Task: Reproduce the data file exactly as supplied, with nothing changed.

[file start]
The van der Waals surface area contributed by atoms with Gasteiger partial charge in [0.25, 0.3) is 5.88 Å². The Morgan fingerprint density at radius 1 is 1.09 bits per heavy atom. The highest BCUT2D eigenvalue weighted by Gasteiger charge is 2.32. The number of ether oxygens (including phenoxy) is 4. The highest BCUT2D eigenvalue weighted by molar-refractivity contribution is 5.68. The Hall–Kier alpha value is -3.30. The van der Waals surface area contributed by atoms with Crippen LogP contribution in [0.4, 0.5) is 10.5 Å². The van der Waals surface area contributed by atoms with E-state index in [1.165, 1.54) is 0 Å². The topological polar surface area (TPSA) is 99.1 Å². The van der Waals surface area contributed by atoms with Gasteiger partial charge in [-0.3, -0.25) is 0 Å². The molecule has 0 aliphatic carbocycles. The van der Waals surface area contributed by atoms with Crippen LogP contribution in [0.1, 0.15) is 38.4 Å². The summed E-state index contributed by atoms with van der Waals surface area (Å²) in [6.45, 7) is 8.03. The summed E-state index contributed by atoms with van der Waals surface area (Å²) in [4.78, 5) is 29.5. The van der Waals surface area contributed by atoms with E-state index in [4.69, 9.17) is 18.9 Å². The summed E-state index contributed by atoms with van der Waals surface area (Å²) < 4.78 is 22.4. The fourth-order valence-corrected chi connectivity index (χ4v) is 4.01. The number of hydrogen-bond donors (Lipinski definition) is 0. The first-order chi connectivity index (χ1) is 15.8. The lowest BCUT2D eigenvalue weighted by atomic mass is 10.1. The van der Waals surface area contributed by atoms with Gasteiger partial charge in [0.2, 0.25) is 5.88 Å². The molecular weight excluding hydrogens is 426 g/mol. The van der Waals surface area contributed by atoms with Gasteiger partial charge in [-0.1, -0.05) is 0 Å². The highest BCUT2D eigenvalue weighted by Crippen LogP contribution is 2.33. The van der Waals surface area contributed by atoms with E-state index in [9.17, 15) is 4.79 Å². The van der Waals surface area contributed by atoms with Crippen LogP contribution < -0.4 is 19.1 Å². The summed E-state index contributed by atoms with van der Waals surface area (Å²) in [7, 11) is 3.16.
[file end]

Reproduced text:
The van der Waals surface area contributed by atoms with Gasteiger partial charge in [0.25, 0.3) is 5.88 Å². The Morgan fingerprint density at radius 1 is 1.09 bits per heavy atom. The highest BCUT2D eigenvalue weighted by Gasteiger charge is 2.32. The number of ether oxygens (including phenoxy) is 4. The highest BCUT2D eigenvalue weighted by molar-refractivity contribution is 5.68. The Hall–Kier alpha value is -3.30. The van der Waals surface area contributed by atoms with Crippen LogP contribution in [0.4, 0.5) is 10.5 Å². The van der Waals surface area contributed by atoms with E-state index in [1.165, 1.54) is 0 Å². The topological polar surface area (TPSA) is 99.1 Å². The van der Waals surface area contributed by atoms with Gasteiger partial charge in [-0.3, -0.25) is 0 Å². The molecule has 0 aliphatic carbocycles. The van der Waals surface area contributed by atoms with Crippen LogP contribution in [0.1, 0.15) is 38.4 Å². The summed E-state index contributed by atoms with van der Waals surface area (Å²) in [6.45, 7) is 8.03. The summed E-state index contributed by atoms with van der Waals surface area (Å²) in [4.78, 5) is 29.5. The van der Waals surface area contributed by atoms with E-state index in [4.69, 9.17) is 18.9 Å². The summed E-state index contributed by atoms with van der Waals surface area (Å²) < 4.78 is 22.4. The fourth-order valence-corrected chi connectivity index (χ4v) is 4.01. The number of hydrogen-bond donors (Lipinski definition) is 0. The first-order chi connectivity index (χ1) is 15.8. The lowest BCUT2D eigenvalue weighted by atomic mass is 10.1. The van der Waals surface area contributed by atoms with Gasteiger partial charge in [0.2, 0.25) is 5.88 Å². The molecular weight excluding hydrogens is 426 g/mol. The van der Waals surface area contributed by atoms with Gasteiger partial charge in [-0.1, -0.05) is 0 Å². The highest BCUT2D eigenvalue weighted by Crippen LogP contribution is 2.33. The van der Waals surface area contributed by atoms with E-state index in [9.17, 15) is 4.79 Å². The van der Waals surface area contributed by atoms with Crippen LogP contribution < -0.4 is 19.1 Å². The summed E-state index contributed by atoms with van der Waals surface area (Å²) in [7, 11) is 3.16.